The Deadly Reality of the Lazy Manager
In his book Mastery, Robert Greene writes about social intelligence and its importance when working with other people. In human behavior, says Greene, we can detect patterns that transcend culture and time. There are positive traits, but also negative ones. He calls these negative qualities The Seven Deadly Realities: Envy, Conformism, Rigidity, Self-obsessiveness, Laziness, Flightiness, and Passive Aggression. “Most of us have these negative qualities (…) in mild doses. But in a group setting, there will be inevitably people who have one or more of these qualities to a high degree that they can become very destructve” (p. 141) Describing laziness, Greene writes:
We all have the tendency to want to take the quickest, easiest path to our goals, but we generally manage to control our impatience; we understand the superior value of getting what we want through hard work. For some people, however, this inveterate lazy streak is far too powerful. Discouraged by the thought that it might take months or years to get somewhere, they are constantly on the lookout for shortcuts. Their laziness will assume many insidious forms. For example, if you are not careful and talk too much, they will steal your best ideas and make them their own, saving themselves all of the mental effort that went into conceiving them. They will swoop in during the middle of your project and put their name on it, gaining partial credit for your work. They will engage you in a “collaboration” in which you do the bulk of the hard work but they share equally in the rewards. (…) If you are doing work for a superior, be prepared for them to take full credit and leave your name out. (p. 144)
Let’s consider laziness not from the apprentice point of view –the point of view that Green uses– but from the point of view of the leader in an organization who manages a team. If we were describing a lazy manager, Greene’s description would closely match what Adam Grant refers to as a taker1.
Some people may justify this behavior by telling themselves —and others— that “the world is a competitive, dog-eat-dog place”, a zero-sum game. For some people to win, others have to lose. But the research done by Grant tells a different story: most of the time, the best performers are not of those who behave as takers, but quite the opposite. These givers, as Grant calls them, are people who use a different cost-benefit analysis: people who help whenever the benefits to others exceed the personal costs2.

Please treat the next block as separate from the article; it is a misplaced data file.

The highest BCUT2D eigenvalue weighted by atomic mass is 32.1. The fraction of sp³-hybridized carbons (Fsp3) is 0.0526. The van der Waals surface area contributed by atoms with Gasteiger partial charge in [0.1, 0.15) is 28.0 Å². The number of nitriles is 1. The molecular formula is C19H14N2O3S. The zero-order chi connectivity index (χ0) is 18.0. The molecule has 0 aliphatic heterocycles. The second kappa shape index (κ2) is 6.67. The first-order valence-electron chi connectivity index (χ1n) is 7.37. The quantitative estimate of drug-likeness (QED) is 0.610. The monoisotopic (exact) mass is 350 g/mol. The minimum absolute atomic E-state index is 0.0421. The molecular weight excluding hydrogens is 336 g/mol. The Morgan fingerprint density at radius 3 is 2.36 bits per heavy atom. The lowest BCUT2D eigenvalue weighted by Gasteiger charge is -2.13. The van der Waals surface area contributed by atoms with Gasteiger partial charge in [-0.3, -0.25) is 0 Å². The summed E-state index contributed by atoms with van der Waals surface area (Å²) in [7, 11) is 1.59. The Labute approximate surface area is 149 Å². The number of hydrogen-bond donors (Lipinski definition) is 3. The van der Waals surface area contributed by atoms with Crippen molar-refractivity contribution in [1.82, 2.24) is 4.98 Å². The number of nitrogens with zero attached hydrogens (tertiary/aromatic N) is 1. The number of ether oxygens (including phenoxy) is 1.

This is what I find most magnetic about successful givers: they get to the top without cutting others down, finding ways of expanding the pie that benefit themselves and the people around them. Whereas success is zero-sum in a group of takers, in groups of givers, it may be true that the whole is greater than the sum of the parts. As Simon Sinek writes, “Givers advance the world. Takers advance themselves and hold the world back.” 3
This makes sense. Consider that for achieving outstanding results, you need to “enlist” other people to your cause: you need your team’s commitment, but also support from people higher in the hierarchy. If you need your team to go the extra mile consistently, they need drivers that go beyond what external motivators like compensation, fear of loosing their job, or even status, can provide.
The saying goes that “culture eats strategy for breakfast.”4 Nobody likes working in a place where, to thrive, you need to follow Greene’s advice: “Keep your ideas to yourself. Conceal enough of the details so that it is not possible to steal them. Secure your credit in advance. When someone ask for help, pass it off as a ‘collaborative’ effort.5”
How to grow a culture of givers, not of laziness? Example is one of the most powerful forces. Be a giver yourself. Don’t look for shortcuts, look for efficiencies instead. Don’t take credit for other’s work, but recognize and promote their good work in front of their peers and other managers.
Most important, don’t reward or recognize people who focus work as a zero-sum game, who act like takers. Don’t be naive, don’t feed them. Don’t hire them, because they’ll dump you as soon as they can’t benefit from you or the company. Learn to judge people not by first impressions, but by the consistent traits of their behaviour instead.
The best companies don’t care just about results, but also about how those results are achieved. They are not excellent only because of their strategies, but because of the people who design and put those strategies to action.
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cfr Grant, Adam. Give and Take: A Revolutionary Approach to Success, p. 4. “Takers have a distinctive signature: they like to get more than they give. They tilt reciprocity in their own favor, putting their own interests ahead of others’ needs. Takers believe that the world is a competitive, dog-eat-dog place. They feel that to succeed, they need to be better than others. To prove their competence, they self-promote and make sure they get plenty of credit for their efforts. Garden-variety takers aren’t cruel or cutthroat; they’re just cautious and self-protective. ‘If I don’t look out for myself first,’ takers think, ’no one will’.” ↩
cfr. Grant, Adam., op. cit., p. 5. ↩
cfr. Grant, Adam., op. cit., p. 258. ↩
Quote allegedly attributed to the late Peter Drucker. ↩
Greene, Robert. Mastery, p. 144. ↩